That money in your company’s bank account: Its not yours! Get used to it. You may own the business, but you can’t touch its money.
It not just a good business practice to keep your finances and your business’ separate, but your business actually needs its money to pay its bills. So don’t help yourself to it.
Money in your business is like blood in your veins. If there isn’t cash (money) to flow, your business will literally die.
Your business needs money in its bank account to pay its accounts (to pay suppliers, staff, rent, expenses and to buy assets like equipment, and even to pay tax).
In this Cashflow diagram, someone – usually you – invests money in the business. The money (known as working capital) is used to buy and pay for things that it needs.
That enables the business to function and to sell its services or products. Either the customer pays in cash or buys on credit and pays for it later. When the money comes in, it is deposited in the bank account so that the next lot of bills can be paid. And so the cycle continues.
But making sales is not enough. You need to make sure that customers (also known as debtors) pay as soon as possible – preferably immediately – so that your company can pay its bills. When customers delay paying for their purchases, your company doesn’t have money to pay its bills.
You can have greater control over the cashflow cycle using one of your business’ most important ‘books of account’, its Cashflow Forecast or Cashflow Projection.
Keeping the Cashflow Forecast up-to-date will help you know how much money the business has, and will have, next week and next month.
It is easy to use and is reliable, as long as you keep it up to date – preferably once a week when business is quiet, like Friday afternoons, but never less than once a month.
A glimpse into the future
Each time you update the Cashflow Forecast, you get a glimpse into the future so that you can see how much cash your business is likely to have in the bank. This allows you to plan for times that you expect to be lean when you may need bridging finance, and to anticipate when there will be extra cash to buy that necessary piece of equipment.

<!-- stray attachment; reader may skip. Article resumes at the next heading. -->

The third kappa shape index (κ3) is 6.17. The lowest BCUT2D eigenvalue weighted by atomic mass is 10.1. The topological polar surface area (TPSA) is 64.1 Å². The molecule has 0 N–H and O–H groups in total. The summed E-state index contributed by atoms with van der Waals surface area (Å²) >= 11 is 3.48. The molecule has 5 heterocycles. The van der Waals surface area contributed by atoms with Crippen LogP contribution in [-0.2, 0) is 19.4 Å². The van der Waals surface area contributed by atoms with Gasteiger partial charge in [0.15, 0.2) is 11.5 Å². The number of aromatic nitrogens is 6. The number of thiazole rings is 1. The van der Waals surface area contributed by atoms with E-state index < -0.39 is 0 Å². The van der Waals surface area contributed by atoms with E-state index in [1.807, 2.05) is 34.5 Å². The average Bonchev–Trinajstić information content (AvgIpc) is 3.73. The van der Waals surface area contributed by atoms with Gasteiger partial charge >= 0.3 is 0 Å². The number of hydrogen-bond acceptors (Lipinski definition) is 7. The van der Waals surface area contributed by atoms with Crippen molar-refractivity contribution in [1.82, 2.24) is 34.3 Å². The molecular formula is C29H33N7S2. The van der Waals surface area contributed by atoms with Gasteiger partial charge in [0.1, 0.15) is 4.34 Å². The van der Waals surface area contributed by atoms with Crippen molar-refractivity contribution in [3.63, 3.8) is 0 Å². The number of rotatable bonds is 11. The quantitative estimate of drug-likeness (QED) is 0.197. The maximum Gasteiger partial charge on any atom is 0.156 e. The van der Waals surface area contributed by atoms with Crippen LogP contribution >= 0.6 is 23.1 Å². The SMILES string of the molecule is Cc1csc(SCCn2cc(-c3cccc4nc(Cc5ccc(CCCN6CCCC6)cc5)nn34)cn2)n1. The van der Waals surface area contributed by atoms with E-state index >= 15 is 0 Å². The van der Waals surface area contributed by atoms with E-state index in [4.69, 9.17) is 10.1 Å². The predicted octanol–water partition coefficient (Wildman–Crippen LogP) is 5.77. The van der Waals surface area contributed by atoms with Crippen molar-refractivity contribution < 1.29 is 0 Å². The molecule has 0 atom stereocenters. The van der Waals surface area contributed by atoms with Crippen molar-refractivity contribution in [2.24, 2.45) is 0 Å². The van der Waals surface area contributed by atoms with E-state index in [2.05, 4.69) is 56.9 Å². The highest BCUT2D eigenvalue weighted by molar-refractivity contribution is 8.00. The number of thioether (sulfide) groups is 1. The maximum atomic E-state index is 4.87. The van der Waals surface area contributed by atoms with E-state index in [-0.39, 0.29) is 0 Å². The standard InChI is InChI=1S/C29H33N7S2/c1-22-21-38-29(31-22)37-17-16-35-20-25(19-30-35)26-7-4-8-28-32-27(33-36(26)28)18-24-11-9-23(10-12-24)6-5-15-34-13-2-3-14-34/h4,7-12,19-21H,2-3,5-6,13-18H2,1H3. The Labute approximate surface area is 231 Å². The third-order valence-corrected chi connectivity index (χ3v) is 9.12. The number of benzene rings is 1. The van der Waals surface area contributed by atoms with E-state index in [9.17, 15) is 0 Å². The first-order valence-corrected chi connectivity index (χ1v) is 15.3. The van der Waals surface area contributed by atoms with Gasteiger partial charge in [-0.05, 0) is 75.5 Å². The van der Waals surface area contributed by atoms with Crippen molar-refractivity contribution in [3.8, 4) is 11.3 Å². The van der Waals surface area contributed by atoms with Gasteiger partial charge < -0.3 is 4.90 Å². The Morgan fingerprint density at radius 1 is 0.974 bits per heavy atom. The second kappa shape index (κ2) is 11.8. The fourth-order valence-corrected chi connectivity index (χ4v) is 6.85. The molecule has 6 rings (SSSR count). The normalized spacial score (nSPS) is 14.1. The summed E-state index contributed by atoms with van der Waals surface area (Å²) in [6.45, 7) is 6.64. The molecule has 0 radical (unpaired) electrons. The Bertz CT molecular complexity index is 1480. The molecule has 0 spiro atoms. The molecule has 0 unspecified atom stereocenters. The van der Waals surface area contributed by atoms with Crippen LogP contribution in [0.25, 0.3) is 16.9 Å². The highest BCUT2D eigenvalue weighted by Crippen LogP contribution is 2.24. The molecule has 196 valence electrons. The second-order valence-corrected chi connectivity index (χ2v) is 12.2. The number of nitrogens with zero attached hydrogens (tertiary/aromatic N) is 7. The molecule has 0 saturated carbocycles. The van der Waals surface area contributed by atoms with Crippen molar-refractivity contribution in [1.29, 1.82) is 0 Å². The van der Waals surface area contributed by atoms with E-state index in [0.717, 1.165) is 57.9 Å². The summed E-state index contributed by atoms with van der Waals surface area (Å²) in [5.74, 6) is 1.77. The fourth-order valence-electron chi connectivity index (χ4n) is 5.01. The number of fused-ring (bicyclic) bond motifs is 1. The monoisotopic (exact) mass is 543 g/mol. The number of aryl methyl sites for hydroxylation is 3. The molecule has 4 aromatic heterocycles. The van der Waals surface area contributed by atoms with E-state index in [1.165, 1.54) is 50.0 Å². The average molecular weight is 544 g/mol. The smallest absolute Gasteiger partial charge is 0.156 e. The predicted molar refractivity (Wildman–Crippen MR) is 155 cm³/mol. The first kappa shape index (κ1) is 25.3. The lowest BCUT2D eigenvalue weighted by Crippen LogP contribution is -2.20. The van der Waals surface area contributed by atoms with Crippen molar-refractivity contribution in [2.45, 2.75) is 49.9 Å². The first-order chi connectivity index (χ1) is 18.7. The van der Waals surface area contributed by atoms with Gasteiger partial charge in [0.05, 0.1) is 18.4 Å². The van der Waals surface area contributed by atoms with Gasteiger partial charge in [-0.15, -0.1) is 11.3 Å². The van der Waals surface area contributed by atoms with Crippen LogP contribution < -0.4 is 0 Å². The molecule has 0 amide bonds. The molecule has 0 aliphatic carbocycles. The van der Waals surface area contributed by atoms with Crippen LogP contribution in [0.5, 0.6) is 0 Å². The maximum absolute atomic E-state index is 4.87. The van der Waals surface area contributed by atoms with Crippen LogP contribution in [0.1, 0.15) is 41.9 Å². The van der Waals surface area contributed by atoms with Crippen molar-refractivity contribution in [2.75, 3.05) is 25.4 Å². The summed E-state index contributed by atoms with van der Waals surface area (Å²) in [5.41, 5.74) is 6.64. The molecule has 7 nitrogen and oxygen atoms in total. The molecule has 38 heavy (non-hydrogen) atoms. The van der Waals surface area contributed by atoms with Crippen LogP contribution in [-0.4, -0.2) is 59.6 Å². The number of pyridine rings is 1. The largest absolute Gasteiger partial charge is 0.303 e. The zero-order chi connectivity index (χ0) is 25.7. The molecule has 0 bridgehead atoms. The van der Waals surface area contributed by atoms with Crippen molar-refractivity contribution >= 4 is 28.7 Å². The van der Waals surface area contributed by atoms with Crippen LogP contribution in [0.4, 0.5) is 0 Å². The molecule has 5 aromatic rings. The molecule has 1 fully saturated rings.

You can download and adapt the spreadsheet template (cashflow.xls) provided by Do Better Business to your particular business.
First enter the total amount of money that you expect to sell your product or service for in the first month (eg R 25,000), in row A. And the total amount that you expect to purchase (say R 10,500) in that month, in row B.
In row D1 enter the amount of money that you expect to get for that month’s sales (eg R 12,500). In the next month, you will show the rest of the money from month’s sales (also R 12,500), received from your customers who bought on account in row D2.
Now enter your business’ month-end balance from its bank statement (your company does have its own bank account doesn’t it?) in row C under the first month. Then enter all the monthly payments that you can think of in rows F1 to F8.
Rather be a bit conservative with your expected income and generous with your payments.
Money on the bank
The amount in the month-end closing bank balance each month is what should be in the bank account. If that figure goes into the negative, you can expect a phone call from your bank manager. You will be asked to contribute some of your own money to your business to bring that balance back into the positive.
On the other hand, if you have used realistic amounts and the bank balance gets bigger and better each month, then you are on a winning streak and your company will be able to give you some of its hard earned earnings.
Some important things that you will notice in the Cashflow Forecast:
- ‘Profit on the books’ is not necessarily the same as ‘cash in the bank’
- More cash must come in each month than goes out (to pay the expenses – including salaries and drawings – and creditors) so that there is still money left over the put back into the business so that it can grow.
Click here if you want to discuss how we can help you with managing money.
Do you see how easy it is to keep a Cashflow Forecast up to date, and how necessary it is for your business? What does the closing bank balance trend in this example tell you about this business?